You've heard the ole' saying about chickens running around with their head cut off?? It's true. They flop and flutter and carry on. It's terrible. I don't like it. To combat this, you use this cone thingy to put them in so they don't do that and bruise the meat. It is much less violent. Of course, I don't have anything like that for this giant turkey. I figure I'll just straddle him and lay all my weight on him to keep him from doing that. I send the Sister inside to get something in case this goes wrong. 

Ready... 1...2.....3......4.....ok just gotta do it.. NOW. Oh my. Part of me wishes this was caught on video so you can see just how big he really was and what it was like to try to keep him from flopping. He was STRONG I tell ya, STRONG. But Im glad it wasn't because I really don't like reliving that. It's the worst part. In fact I don't have any pictures. Sorry.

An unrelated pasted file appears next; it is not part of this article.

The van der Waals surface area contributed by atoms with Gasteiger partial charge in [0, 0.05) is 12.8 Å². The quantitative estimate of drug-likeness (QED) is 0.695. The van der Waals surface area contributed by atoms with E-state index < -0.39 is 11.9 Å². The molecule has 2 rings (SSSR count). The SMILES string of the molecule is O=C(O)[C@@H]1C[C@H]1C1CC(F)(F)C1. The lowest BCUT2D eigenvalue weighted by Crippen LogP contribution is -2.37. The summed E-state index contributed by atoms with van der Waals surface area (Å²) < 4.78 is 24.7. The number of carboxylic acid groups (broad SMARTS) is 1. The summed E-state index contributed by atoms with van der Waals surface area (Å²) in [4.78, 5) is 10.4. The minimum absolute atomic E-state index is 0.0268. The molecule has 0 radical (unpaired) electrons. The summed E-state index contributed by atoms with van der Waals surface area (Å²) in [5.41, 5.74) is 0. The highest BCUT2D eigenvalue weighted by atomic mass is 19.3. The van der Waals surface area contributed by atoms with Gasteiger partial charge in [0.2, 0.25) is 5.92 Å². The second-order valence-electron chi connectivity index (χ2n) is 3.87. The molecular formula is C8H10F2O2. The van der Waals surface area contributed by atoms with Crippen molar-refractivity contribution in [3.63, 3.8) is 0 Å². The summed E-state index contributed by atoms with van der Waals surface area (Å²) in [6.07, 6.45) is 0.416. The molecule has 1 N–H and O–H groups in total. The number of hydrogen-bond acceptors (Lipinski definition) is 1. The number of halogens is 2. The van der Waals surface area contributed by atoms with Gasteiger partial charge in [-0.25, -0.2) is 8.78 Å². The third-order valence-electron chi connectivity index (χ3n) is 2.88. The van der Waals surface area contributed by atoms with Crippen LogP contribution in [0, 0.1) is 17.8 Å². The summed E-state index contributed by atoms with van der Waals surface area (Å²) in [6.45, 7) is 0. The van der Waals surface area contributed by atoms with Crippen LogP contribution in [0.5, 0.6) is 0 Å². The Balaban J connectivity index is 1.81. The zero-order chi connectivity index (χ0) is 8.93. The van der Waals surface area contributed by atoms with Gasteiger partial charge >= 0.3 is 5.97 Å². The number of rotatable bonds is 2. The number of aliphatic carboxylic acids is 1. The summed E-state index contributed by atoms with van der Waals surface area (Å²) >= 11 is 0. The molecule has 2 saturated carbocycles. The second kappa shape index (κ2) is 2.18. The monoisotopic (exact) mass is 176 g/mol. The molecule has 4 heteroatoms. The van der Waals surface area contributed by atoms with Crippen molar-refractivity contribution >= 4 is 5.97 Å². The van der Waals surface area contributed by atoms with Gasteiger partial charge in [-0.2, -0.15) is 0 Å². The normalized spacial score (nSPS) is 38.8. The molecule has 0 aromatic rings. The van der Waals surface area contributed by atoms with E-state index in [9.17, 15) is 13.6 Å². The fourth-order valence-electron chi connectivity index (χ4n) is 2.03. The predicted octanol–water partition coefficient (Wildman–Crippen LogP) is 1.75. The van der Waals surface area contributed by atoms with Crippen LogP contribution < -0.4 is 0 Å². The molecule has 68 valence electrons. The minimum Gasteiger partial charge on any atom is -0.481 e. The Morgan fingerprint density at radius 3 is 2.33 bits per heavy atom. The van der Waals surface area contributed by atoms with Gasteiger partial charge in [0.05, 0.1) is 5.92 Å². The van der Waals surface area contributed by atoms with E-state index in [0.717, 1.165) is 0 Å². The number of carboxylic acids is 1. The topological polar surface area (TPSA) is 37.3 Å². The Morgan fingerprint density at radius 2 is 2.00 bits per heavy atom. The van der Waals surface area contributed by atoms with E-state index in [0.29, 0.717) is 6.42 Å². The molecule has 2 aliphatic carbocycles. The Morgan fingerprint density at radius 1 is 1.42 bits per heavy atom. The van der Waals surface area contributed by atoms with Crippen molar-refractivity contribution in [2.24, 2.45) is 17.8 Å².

Finally, life leaves his body. I'm thankful. Sis is back and we give thanks. She's upset at seeing him lifeless. Me too. We pray some more. 

Gotta get to work. The sun is down. I managed to get him hung from the tree by a couple of ropes. I started the skinning process but the feathers were coming out fairly easily so I just started plucking. I've never plucked without scalding before so I have no experience. I just kept after it. The Brother is outside now, investigating everything. We did a fairly decent job of plucking, I thought anyway. Ok now I need to get the insides out. Hmmm.. How am I going to do that, I wondered. I need some muscle. I called on the Husband to help carry him over to the table so I could lay him flat.